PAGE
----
While being excited about the availability of IPv6 from my mobile network operator of choice the disadvantage that comes along with it is IPv6 leakage when using Witopia’s VPN service with OpenVPN on Ubuntu. For some strange reason they answer IPv6 DNS AAAA requests even though their product only tunnels IPv4 packets. My OpenVPN server setup at home on a Raspberry Pi had the same behavior so far but as it is under my own control I started looking for ways to change that.

At first it looked as if it would be a straight forward thing to implement. But the first look was a bit deceiving and in the end it took a bit of more tinkering before the DNS server queried through the VPN tunnel only returned DNS responses for IPv4 A-requests and empty results for IPv6 AAAA-requests.

The OpenVPN Server setup I have linked to above relies on a DNS server already present in the server’s network to also answer queries from remote OpenVPN clients. As there was no way for me to change that DNS server’s behavior I had to setup a separate DNS server on the OpenVPN Server Raspi and then reconfigure OpenVPN to point clients to that DNS server.

Bind Comes To The Rescue

On Linux, “bind” is one of the most popular DNS server. While it is probably overkill to use “bind” just as a DNS request forwarder it does offer a nice option to return an empty result for IPv6 AAAA-requests when sent over IPv4. Here’s some more background information on the option. For this option to work, bind needs to be compiled with a special flag to recognize the “filter-aaaa-on-v4 yes;” configuration option. Unfortunately, bind on Raspian does not come configured with it so I had to compile bind from scratch. That sounds more difficult than it is, however.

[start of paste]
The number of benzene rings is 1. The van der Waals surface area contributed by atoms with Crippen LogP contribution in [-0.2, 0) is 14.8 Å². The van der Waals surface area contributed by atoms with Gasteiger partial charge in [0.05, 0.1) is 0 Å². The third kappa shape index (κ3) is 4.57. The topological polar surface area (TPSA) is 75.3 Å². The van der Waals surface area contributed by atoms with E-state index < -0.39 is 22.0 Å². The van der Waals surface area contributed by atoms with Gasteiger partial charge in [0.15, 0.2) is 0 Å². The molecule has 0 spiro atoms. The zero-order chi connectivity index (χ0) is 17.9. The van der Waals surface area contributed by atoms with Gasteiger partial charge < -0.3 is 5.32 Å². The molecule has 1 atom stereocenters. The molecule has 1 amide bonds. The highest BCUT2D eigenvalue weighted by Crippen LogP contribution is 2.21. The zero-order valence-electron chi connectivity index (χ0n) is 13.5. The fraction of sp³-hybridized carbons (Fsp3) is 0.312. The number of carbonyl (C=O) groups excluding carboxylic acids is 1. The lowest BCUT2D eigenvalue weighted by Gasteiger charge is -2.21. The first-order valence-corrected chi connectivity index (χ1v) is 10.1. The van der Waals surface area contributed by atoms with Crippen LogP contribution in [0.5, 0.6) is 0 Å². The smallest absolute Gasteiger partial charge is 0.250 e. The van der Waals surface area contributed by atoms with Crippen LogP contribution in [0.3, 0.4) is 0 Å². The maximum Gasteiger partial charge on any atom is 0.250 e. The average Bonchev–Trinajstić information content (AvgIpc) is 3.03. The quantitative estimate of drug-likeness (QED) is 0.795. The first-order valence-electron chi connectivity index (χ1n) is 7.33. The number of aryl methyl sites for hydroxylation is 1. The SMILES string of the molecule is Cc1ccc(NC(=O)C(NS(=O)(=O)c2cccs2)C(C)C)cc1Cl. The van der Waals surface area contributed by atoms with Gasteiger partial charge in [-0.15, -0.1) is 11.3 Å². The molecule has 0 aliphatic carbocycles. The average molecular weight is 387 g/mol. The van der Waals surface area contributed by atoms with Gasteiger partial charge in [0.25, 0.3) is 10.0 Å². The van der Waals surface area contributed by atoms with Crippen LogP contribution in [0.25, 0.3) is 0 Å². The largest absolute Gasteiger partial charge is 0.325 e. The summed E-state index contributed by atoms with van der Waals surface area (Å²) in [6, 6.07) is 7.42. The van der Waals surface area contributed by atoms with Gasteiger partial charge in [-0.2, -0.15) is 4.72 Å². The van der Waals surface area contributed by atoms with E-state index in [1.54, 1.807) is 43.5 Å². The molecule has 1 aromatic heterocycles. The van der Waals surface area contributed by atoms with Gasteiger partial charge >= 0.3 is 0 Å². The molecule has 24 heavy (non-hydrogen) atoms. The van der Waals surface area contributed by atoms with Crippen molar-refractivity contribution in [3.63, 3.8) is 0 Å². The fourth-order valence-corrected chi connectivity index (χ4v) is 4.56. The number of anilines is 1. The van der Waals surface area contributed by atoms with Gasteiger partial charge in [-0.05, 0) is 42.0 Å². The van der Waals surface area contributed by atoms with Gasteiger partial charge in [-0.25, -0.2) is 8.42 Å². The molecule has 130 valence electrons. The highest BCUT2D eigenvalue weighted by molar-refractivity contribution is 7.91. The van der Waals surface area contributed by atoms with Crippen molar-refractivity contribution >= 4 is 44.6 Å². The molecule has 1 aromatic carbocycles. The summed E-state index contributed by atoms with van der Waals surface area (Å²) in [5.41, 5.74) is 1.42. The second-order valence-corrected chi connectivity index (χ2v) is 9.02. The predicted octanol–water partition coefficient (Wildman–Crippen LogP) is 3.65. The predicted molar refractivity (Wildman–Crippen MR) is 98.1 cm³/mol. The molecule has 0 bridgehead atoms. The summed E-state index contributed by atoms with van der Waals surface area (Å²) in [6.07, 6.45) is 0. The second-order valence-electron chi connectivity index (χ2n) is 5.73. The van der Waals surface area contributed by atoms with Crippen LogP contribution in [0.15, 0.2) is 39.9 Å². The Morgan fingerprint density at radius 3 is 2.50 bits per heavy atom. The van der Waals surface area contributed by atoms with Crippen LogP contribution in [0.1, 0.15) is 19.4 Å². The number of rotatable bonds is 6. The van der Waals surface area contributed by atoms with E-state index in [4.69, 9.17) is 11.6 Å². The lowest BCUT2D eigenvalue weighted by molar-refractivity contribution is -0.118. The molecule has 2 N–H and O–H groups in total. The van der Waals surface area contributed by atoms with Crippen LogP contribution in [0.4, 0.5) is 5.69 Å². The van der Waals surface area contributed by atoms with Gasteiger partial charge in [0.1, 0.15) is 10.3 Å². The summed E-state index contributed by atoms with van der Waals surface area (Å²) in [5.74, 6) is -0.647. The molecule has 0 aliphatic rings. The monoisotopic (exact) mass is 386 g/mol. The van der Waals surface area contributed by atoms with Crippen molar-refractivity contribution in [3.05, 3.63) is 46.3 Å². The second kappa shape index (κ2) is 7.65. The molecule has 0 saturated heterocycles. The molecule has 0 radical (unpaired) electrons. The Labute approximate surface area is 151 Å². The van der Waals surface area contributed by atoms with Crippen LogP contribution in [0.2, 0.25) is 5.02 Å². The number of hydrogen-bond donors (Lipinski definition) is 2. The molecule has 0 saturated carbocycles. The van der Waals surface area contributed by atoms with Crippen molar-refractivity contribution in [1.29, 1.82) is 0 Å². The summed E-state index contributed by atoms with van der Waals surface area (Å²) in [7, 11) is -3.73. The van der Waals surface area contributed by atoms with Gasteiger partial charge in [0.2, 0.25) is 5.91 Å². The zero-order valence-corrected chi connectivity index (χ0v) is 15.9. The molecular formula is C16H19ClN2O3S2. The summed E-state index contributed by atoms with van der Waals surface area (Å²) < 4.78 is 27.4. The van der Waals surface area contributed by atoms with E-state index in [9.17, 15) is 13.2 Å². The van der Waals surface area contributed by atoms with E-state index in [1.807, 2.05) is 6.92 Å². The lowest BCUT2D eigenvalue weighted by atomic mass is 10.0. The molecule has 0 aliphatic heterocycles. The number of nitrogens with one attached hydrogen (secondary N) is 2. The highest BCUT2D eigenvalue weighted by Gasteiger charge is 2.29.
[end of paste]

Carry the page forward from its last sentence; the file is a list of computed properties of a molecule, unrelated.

But perhaps your distribution set the correct flag before bind was compiled so my advice is to install bind from the repositories first and see if it works with the “filter-aaaa-on-v4” option. If it doesn’t it can be uninstalled before downloading and compiling bind from it’s source. Also, it has the benefit that all configuration files are already in place which are perhaps not put into the right directories when compiling from source.

Installing Bind From The Repositories

Installing bind from the repositories works with a simple “sudo apt-get upate && sudo apt-get install bind9” command. Afterward, uncomment and modify the following section in “/etc/bind/named.conf.options” to enable DNS query forwarding to the upstream DNS server used in the network:

    forwarders {;

Once done, restart bind to see if the configuration change has been accepted: “sudo service bind9 restart“. If no error messages are shown on the console, bind is up and running.

Check If the IPv6 Option Works

In the next step add the IPvt6 filter option to the same configuration file and also allow queries from other networks by inserting the two additional lines marked in orange below. This is necessary as the OpenVPN clients get IPv4 address from a subnet that is different from the subnet that the OpenVPN Server uses on the backhaul link:

options {
    directory “/var/cache/bind”;


    forwarders {;


    dnssec-validation auto;

    auth-nxdomain no;    # conform to RFC1035
    listen-on-v6 { any; };

    filter-aaaa-on-v4 yes;
    allow-query {any;};

Once done, do another restart of bind. If an error message is shown that the filter option is not supported some extra work is required. Otherwise, you are almost good to go and the only thing that is required for OpenVPN clients to query this DNS server instead of the previous one is to change the DNS option in the OpenVPN config file as shown at the end of this post.

Compile and Install Bind From Source

Before proceeding, uninstall bind again with “apt-get remove bind9“. While this removes the binaries, it leaves the configuration files including the one we have modified in place. Now download and install bind with the following commands as described here. As there might be a more up to date version of bind at the time you read this it might be worthwhile to modify the version number in the commands accordingly.